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It's a pretty tough week to be Uber in Europe.
The ride-hailing app's offices in Amsterdam were raided by the Dutch authorities, two of its top executives are in court in Paris on Tuesday and proposals that Uber is unhappy about are set to be published on Wednesday by London's transport rule-setting body.
Here's a roundup of the storm the company –- now worth $50 billion –- is facing.
Dutch office raids
Dutch police raided Uber's office in Amsterdam on Tuesday as part of an ongoing criminal investigation, the public prosecutor said.
Uber has been accused of violating the country's taxi laws with its UberPOP service. The service allows untrained drivers and those without a taxi license to offer trips at a cheaper rate. It is different from Uber's regular service and was banned in the Netherlands in December.
The law banning UberPOP is under review and a new piece of legislation expected by the end of 2016.
In the meantime, Uber has decided to launch legal proceedings against the Dutch taxi law.
"Naturally we dispute the allegations, as the legal status of uberPOP continues to be debated in court and the underlying law is under legislative review," an Uber spokesperson said in a statement.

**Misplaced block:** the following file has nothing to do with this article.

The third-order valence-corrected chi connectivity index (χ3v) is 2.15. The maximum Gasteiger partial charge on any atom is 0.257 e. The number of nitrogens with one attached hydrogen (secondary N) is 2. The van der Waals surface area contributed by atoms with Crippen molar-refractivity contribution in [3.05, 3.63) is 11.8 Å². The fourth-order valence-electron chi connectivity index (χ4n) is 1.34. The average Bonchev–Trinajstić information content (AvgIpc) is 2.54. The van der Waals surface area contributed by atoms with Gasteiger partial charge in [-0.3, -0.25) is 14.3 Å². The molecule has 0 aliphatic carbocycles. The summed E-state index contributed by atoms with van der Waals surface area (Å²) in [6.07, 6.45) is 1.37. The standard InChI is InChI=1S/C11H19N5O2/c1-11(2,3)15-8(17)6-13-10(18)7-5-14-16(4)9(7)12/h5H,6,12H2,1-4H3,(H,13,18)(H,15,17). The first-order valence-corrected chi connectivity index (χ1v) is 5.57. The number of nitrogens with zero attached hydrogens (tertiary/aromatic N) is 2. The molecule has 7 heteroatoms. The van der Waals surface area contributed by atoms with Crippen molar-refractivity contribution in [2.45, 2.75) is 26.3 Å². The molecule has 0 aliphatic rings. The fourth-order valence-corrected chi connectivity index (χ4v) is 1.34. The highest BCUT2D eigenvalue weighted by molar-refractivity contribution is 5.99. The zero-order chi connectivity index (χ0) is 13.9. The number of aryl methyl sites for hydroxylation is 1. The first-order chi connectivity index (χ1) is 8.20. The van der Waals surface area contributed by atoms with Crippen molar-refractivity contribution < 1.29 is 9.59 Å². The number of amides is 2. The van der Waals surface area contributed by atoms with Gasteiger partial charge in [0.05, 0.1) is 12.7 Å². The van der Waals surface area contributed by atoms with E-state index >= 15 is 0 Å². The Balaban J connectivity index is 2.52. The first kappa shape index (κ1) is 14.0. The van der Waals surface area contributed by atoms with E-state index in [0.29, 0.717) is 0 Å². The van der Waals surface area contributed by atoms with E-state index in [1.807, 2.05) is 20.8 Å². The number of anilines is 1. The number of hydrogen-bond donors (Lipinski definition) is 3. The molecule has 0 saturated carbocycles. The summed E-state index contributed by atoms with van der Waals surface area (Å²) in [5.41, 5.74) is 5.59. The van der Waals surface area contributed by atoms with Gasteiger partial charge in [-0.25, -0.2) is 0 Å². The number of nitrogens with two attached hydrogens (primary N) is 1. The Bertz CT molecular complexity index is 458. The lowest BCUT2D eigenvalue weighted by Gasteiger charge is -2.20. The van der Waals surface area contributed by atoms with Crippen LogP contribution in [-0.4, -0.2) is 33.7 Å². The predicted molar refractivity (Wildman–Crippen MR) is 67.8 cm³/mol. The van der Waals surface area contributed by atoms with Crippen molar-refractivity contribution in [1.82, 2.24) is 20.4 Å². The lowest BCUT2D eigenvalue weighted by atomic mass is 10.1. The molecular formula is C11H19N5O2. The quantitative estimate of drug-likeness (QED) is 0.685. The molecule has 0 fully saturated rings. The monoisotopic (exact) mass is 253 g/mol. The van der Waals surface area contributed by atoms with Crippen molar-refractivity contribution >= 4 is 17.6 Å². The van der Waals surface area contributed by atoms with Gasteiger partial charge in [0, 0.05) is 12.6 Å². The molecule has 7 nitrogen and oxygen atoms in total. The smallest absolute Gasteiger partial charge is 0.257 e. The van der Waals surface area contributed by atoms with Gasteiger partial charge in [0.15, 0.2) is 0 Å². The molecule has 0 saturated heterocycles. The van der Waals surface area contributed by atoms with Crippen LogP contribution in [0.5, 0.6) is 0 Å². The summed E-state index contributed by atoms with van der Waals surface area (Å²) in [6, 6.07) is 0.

French court case
Uber has a short and troubled history in France. Two senior Uber executives are set to stand trial on Wednesday in Paris on charges of "misleading commercial practices" and "complicity in the illegal exercise of the taxi profession."
Thibaud Simphal, head of the company's French operations, and Pierre-Dimitri Gore-Coty, Uber's general manager in western Europe, will appear in the Paris Correctional Court.The pair could face two years in jail.
The trial relates, once again, to the company's UberPOP service. Earlier this year, Francois Hollande's Socialist government passed a law effectively banning UberPOP. The service was suspended and remains unavailable.
A spokesperson for Uber said the company would not be commenting o the court case while proceedings are ongoing.
Uber has gone on the offensive in London, petitioning users to sign against new rules proposed by the U.K. capital's transport authorities that could hit the service hard.
Transport for London (TfL)'s proposals include forcing drivers to work for only one cab company at a time and making it obligatory for taxi operators to allow users to pre-book up to seven days in advance. Also, the proposals include a rule that would create a mandatory five-minute wait time between ordering a cab and it arriving.
Uber currently does not offer an advanced booking service and many of its drivers work for several companies.
"If adopted, they (the rules) will mean an end to the Uber you know and love today," Uber wrote in an email to London-based users of its app. "And the proposed rules threaten drivers' livelihoods by forcing them to drive for just one operator. These rules make no sense."
Uber's low prices have caused a stir among London's black cab drivers who have held numerous protests in the capital causing big disruptions over the last few months.